Cracking a Western Hockey League lineup at just 15 years old is a major coup in itself. Very few teenaged hockey players can make the jump from minor hockey to the major junior level in one shot.
What Sam Reinhart did for the Kootenay Ice this season outstripped even being among the select few who have earned their keep in the Dub before turning 16. He is one of the handful of players in recent WHL history who was an impact player in his 16-year-old season. Reinhart scored 28 goals and 62 points in 67 games with the Ice, whose year ended with a loss to Edmonton on Thursday. He had only 16 fewer points than his his much older brother, team scoring leader Max Reinhart.
"I think this season has been smooth because it's like a home environment for me," says Sam, the youngest member of the Reinhart clan who turned 16 in November. "My brother is here and he has made it a lot easier on me here than going someplace where I don't know anyone. I also got a taste of this league last year. So I kind of knew what to expect going into the season."
The Hollyburn, B.C., native is the Eastern Conference nominee for the WHL's rookie of the year award. He's up for the honour against Kamloops Blazers winger Tim Bozon, who had 35 goals and 71 points but is also 18 years old.
Reinhart's season was a pleasant surprise to most, but not to all. For those who watched him notch an outstanding 38 goals and 78 points in 34 regular-season games with the Vancouver NW Giants of the British Columbia Major Midget League last season, it wasn't a major shock to see him prosper this early.
One does have to keep in mind not all players are able to translate major midget stats to the major junior level. Nevertheless, it was clear the 6-foot-1, 177-pound centre was ready for a new challenge and possessed an elite level of skill.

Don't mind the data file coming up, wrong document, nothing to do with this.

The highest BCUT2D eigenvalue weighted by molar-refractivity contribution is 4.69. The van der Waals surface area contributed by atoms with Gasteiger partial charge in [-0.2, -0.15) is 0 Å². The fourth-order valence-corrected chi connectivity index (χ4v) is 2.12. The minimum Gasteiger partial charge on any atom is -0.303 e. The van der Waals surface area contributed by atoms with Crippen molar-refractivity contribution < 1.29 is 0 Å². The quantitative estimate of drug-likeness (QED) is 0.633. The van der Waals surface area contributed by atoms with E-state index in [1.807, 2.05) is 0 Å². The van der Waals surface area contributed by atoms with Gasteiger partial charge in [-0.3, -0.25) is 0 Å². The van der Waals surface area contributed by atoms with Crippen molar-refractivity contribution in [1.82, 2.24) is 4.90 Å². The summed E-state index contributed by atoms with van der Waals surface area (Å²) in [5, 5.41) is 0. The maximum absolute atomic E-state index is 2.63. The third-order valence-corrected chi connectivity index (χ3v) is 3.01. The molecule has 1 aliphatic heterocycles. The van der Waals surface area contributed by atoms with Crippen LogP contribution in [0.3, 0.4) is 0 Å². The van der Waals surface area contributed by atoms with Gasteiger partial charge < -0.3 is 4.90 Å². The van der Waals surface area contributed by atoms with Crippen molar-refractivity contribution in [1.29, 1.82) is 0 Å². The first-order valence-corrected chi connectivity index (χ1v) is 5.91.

Topped Shinkaruk's stats
His 62-point rookie season stands out among some of the best. A very recent comparable is Hunter Shinkaruk's rookie year with the Medicine Hat Tigers last season. Shinkaruk, who like Reinhart did not turn 16 until after the season started, netted 14 goals and 42 points.
Shinkaruk went on on to score 49 goals and 91 points this year, making him one of the top prospects of the 2013 draft class. An older comparable is Eric Staal's first season with the Peterborough Petes in 2000-01. Staal scored 19 goals and 49 points that year. Two years later he was selected No. 2 by the Carolina Hurricanes in the 2003 draft.
The son of former NHL defenceman Paul Reinhart has set the bar high very early. Therefore, next year won't be a cakewalk for him. He will have his work cut out for him to be able to top his previous season. He also seems set to take on more of a leadership role with the Ice since veteran forwards such as Max Reinhart and Jesse Ismond will be moving on to the pros.
"I'm going to work out a lot this summer and just come to camp next year fully prepared," Sam Reinhart says. "I think I'll be a lot more comfortable too since I'll have a full season under my belt. Losing guys like Max and Jesse will definitely hurt our veteran presence. I definitely think I'll have more of a voice in the dressing room next year."
The 2014 NHL entry draft is still two years away. So it's tough to tell who will emerge as the top prospects. Three names constantly pop up, though: Calgary Hitmen forward Jake Virtanen and Barrie Colts defensive star Aaron Ekblad, who were each the No. 1 overall picks in their leagues last spring, and Reinhart.
"Sam Reinhart has to be the front runner for 2014 draft at this point," says Ross MacLean, head scout for International Scouting Services. "He has the intangible skills that you can't teach in that he reads the game so well, seems to have eyes in the back of his head, and always seems to be one to two steps ahead of the other players."
Kelly Friesen is a Buzzing the Net columnist for Yahoo! Sports. Follow him on Twitter @KellyFriesen.